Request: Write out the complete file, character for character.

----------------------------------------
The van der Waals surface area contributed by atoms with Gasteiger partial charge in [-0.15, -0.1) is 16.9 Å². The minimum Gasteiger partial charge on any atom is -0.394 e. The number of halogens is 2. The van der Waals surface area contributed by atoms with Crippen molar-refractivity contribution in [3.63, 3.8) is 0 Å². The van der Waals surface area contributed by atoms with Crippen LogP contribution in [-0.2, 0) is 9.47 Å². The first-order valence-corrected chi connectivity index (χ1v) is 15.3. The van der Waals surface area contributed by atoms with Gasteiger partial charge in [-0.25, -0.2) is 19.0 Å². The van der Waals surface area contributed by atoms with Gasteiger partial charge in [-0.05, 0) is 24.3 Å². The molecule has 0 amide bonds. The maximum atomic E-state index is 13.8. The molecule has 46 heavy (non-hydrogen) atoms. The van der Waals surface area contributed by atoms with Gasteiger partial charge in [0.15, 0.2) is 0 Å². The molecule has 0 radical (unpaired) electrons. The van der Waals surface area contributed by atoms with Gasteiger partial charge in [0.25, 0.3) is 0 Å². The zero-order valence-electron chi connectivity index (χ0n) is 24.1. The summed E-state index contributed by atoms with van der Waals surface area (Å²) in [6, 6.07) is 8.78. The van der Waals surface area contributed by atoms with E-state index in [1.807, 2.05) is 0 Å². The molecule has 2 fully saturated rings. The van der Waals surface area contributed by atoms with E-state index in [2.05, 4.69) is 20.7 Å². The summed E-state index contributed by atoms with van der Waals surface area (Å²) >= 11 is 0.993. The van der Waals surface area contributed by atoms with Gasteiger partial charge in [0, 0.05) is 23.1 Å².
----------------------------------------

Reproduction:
The van der Waals surface area contributed by atoms with Gasteiger partial charge in [-0.15, -0.1) is 16.9 Å². The minimum Gasteiger partial charge on any atom is -0.394 e. The number of halogens is 2. The van der Waals surface area contributed by atoms with Crippen molar-refractivity contribution in [3.63, 3.8) is 0 Å². The van der Waals surface area contributed by atoms with Crippen LogP contribution in [-0.2, 0) is 9.47 Å². The first-order valence-corrected chi connectivity index (χ1v) is 15.3. The van der Waals surface area contributed by atoms with Gasteiger partial charge in [-0.25, -0.2) is 19.0 Å². The van der Waals surface area contributed by atoms with Gasteiger partial charge in [-0.05, 0) is 24.3 Å². The molecule has 0 amide bonds. The maximum atomic E-state index is 13.8. The molecule has 46 heavy (non-hydrogen) atoms. The van der Waals surface area contributed by atoms with Gasteiger partial charge in [0.15, 0.2) is 0 Å². The molecule has 0 radical (unpaired) electrons. The van der Waals surface area contributed by atoms with Gasteiger partial charge in [0.25, 0.3) is 0 Å². The zero-order valence-electron chi connectivity index (χ0n) is 24.1. The summed E-state index contributed by atoms with van der Waals surface area (Å²) in [6, 6.07) is 8.78. The van der Waals surface area contributed by atoms with E-state index in [1.807, 2.05) is 0 Å². The molecule has 2 fully saturated rings. The van der Waals surface area contributed by atoms with E-state index in [2.05, 4.69) is 20.7 Å². The summed E-state index contributed by atoms with van der Waals surface area (Å²) >= 11 is 0.993. The van der Waals surface area contributed by atoms with Gasteiger partial charge in [0, 0.05) is 23.1 Å².